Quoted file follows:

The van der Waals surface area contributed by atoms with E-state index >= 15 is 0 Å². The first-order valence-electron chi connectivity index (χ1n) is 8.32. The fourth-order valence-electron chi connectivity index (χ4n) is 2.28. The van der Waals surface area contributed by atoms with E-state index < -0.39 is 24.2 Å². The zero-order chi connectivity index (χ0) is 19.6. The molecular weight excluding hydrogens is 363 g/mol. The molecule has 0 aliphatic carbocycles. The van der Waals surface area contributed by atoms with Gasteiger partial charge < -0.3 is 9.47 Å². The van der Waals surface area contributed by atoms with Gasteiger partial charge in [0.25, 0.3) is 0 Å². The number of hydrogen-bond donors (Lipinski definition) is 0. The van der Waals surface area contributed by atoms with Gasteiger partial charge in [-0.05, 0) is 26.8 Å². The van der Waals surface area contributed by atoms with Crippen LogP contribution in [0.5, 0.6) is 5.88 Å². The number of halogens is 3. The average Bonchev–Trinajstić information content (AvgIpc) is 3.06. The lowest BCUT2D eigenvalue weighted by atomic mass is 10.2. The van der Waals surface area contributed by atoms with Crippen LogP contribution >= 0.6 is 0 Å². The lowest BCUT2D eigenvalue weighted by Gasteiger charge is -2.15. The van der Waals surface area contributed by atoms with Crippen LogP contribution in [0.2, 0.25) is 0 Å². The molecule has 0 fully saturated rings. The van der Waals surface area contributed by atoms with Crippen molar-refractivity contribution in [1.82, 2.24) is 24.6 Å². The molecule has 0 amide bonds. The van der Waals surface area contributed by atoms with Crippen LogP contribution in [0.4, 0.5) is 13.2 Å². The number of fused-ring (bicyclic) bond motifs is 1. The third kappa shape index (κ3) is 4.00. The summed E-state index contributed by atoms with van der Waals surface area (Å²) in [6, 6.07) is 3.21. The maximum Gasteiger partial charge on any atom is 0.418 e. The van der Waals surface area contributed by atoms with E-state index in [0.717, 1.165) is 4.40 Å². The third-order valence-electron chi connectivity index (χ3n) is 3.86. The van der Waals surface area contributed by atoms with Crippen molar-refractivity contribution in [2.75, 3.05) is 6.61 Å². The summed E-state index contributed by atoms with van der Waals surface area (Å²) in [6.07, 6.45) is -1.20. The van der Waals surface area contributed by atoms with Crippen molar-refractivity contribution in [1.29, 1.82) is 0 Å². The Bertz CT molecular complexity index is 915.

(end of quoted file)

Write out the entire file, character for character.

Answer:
The van der Waals surface area contributed by atoms with E-state index >= 15 is 0 Å². The first-order valence-electron chi connectivity index (χ1n) is 8.32. The fourth-order valence-electron chi connectivity index (χ4n) is 2.28. The van der Waals surface area contributed by atoms with E-state index < -0.39 is 24.2 Å². The zero-order chi connectivity index (χ0) is 19.6. The molecular weight excluding hydrogens is 363 g/mol. The molecule has 0 aliphatic carbocycles. The van der Waals surface area contributed by atoms with Gasteiger partial charge < -0.3 is 9.47 Å². The van der Waals surface area contributed by atoms with Gasteiger partial charge in [0.25, 0.3) is 0 Å². The number of hydrogen-bond donors (Lipinski definition) is 0. The van der Waals surface area contributed by atoms with Gasteiger partial charge in [-0.05, 0) is 26.8 Å². The van der Waals surface area contributed by atoms with Crippen LogP contribution in [0.5, 0.6) is 5.88 Å². The number of halogens is 3. The average Bonchev–Trinajstić information content (AvgIpc) is 3.06. The lowest BCUT2D eigenvalue weighted by atomic mass is 10.2. The van der Waals surface area contributed by atoms with Crippen LogP contribution >= 0.6 is 0 Å². The lowest BCUT2D eigenvalue weighted by Gasteiger charge is -2.15. The van der Waals surface area contributed by atoms with Crippen LogP contribution in [0.2, 0.25) is 0 Å². The molecule has 0 fully saturated rings. The van der Waals surface area contributed by atoms with Crippen molar-refractivity contribution in [1.82, 2.24) is 24.6 Å². The molecule has 0 amide bonds. The van der Waals surface area contributed by atoms with Crippen LogP contribution in [0.4, 0.5) is 13.2 Å². The number of fused-ring (bicyclic) bond motifs is 1. The third kappa shape index (κ3) is 4.00. The summed E-state index contributed by atoms with van der Waals surface area (Å²) in [6, 6.07) is 3.21. The maximum Gasteiger partial charge on any atom is 0.418 e. The van der Waals surface area contributed by atoms with E-state index in [0.717, 1.165) is 4.40 Å². The third-order valence-electron chi connectivity index (χ3n) is 3.86. The van der Waals surface area contributed by atoms with Crippen molar-refractivity contribution in [2.75, 3.05) is 6.61 Å². The summed E-state index contributed by atoms with van der Waals surface area (Å²) in [6.07, 6.45) is -1.20. The van der Waals surface area contributed by atoms with Crippen molar-refractivity contribution in [1.29, 1.82) is 0 Å². The Bertz CT molecular complexity index is 915.